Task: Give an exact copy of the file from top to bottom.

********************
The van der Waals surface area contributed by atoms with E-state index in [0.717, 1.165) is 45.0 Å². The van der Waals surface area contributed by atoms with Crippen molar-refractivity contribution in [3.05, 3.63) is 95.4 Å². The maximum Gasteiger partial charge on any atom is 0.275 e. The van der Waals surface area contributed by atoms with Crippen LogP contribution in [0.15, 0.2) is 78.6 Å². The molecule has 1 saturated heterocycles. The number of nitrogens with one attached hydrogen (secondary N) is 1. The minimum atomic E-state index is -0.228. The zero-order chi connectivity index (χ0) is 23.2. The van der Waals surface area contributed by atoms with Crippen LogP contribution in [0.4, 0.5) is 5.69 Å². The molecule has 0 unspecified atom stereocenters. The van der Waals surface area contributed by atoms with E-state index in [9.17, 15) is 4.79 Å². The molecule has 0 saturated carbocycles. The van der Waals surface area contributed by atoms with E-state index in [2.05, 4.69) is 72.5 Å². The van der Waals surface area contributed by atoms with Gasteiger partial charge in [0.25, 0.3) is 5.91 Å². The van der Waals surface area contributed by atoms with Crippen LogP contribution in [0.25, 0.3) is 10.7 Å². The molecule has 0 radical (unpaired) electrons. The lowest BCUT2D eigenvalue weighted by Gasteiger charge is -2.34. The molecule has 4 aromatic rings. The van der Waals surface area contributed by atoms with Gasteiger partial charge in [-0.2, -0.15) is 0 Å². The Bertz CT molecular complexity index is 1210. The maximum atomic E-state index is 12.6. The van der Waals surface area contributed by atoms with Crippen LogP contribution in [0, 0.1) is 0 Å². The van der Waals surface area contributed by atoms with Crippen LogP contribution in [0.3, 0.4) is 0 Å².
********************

The van der Waals surface area contributed by atoms with E-state index in [0.717, 1.165) is 45.0 Å². The van der Waals surface area contributed by atoms with Crippen molar-refractivity contribution in [3.05, 3.63) is 95.4 Å². The maximum Gasteiger partial charge on any atom is 0.275 e. The van der Waals surface area contributed by atoms with Crippen LogP contribution in [0.15, 0.2) is 78.6 Å². The molecule has 1 saturated heterocycles. The number of nitrogens with one attached hydrogen (secondary N) is 1. The minimum atomic E-state index is -0.228. The zero-order chi connectivity index (χ0) is 23.2. The van der Waals surface area contributed by atoms with Crippen LogP contribution in [0.4, 0.5) is 5.69 Å². The molecule has 0 unspecified atom stereocenters. The van der Waals surface area contributed by atoms with E-state index in [9.17, 15) is 4.79 Å². The molecule has 0 saturated carbocycles. The van der Waals surface area contributed by atoms with E-state index in [2.05, 4.69) is 72.5 Å². The van der Waals surface area contributed by atoms with Gasteiger partial charge in [0.25, 0.3) is 5.91 Å². The van der Waals surface area contributed by atoms with Crippen LogP contribution in [0.25, 0.3) is 10.7 Å². The molecule has 0 radical (unpaired) electrons. The lowest BCUT2D eigenvalue weighted by Gasteiger charge is -2.34. The molecule has 4 aromatic rings. The van der Waals surface area contributed by atoms with Gasteiger partial charge in [-0.2, -0.15) is 0 Å². The Bertz CT molecular complexity index is 1210. The maximum atomic E-state index is 12.6. The van der Waals surface area contributed by atoms with Crippen LogP contribution in [0, 0.1) is 0 Å². The van der Waals surface area contributed by atoms with Crippen LogP contribution in [0.3, 0.4) is 0 Å².